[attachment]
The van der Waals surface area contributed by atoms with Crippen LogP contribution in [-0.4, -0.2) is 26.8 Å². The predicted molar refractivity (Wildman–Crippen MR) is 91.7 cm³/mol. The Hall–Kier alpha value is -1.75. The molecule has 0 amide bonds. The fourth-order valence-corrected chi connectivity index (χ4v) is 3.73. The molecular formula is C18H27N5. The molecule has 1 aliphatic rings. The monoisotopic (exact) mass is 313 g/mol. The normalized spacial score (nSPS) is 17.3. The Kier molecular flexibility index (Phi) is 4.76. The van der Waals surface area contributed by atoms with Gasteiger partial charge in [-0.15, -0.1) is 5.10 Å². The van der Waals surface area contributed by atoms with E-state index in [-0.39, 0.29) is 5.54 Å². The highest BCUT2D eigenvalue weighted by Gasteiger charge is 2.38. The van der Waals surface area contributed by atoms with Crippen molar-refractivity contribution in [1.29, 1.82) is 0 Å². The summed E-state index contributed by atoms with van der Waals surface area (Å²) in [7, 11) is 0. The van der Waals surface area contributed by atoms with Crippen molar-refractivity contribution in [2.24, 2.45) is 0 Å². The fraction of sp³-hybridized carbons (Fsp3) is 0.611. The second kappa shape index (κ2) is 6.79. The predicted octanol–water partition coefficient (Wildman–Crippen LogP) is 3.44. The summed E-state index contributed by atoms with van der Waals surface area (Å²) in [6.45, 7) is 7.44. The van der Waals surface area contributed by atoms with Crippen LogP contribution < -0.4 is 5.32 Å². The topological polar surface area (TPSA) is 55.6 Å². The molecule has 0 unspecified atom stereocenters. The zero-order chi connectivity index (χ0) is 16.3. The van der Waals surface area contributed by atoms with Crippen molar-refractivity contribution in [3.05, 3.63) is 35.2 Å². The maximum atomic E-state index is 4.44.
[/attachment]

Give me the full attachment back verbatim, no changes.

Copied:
The van der Waals surface area contributed by atoms with Crippen LogP contribution in [-0.4, -0.2) is 26.8 Å². The predicted molar refractivity (Wildman–Crippen MR) is 91.7 cm³/mol. The Hall–Kier alpha value is -1.75. The molecule has 0 amide bonds. The fourth-order valence-corrected chi connectivity index (χ4v) is 3.73. The molecular formula is C18H27N5. The molecule has 1 aliphatic rings. The monoisotopic (exact) mass is 313 g/mol. The normalized spacial score (nSPS) is 17.3. The Kier molecular flexibility index (Phi) is 4.76. The van der Waals surface area contributed by atoms with Gasteiger partial charge in [-0.15, -0.1) is 5.10 Å². The van der Waals surface area contributed by atoms with E-state index in [-0.39, 0.29) is 5.54 Å². The highest BCUT2D eigenvalue weighted by Gasteiger charge is 2.38. The van der Waals surface area contributed by atoms with Crippen molar-refractivity contribution in [1.29, 1.82) is 0 Å². The summed E-state index contributed by atoms with van der Waals surface area (Å²) in [7, 11) is 0. The van der Waals surface area contributed by atoms with Crippen molar-refractivity contribution in [2.24, 2.45) is 0 Å². The fraction of sp³-hybridized carbons (Fsp3) is 0.611. The second kappa shape index (κ2) is 6.79. The predicted octanol–water partition coefficient (Wildman–Crippen LogP) is 3.44. The summed E-state index contributed by atoms with van der Waals surface area (Å²) in [6.45, 7) is 7.44. The van der Waals surface area contributed by atoms with Crippen LogP contribution < -0.4 is 5.32 Å². The topological polar surface area (TPSA) is 55.6 Å². The molecule has 0 unspecified atom stereocenters. The zero-order chi connectivity index (χ0) is 16.3. The van der Waals surface area contributed by atoms with Crippen molar-refractivity contribution in [3.05, 3.63) is 35.2 Å². The maximum atomic E-state index is 4.44.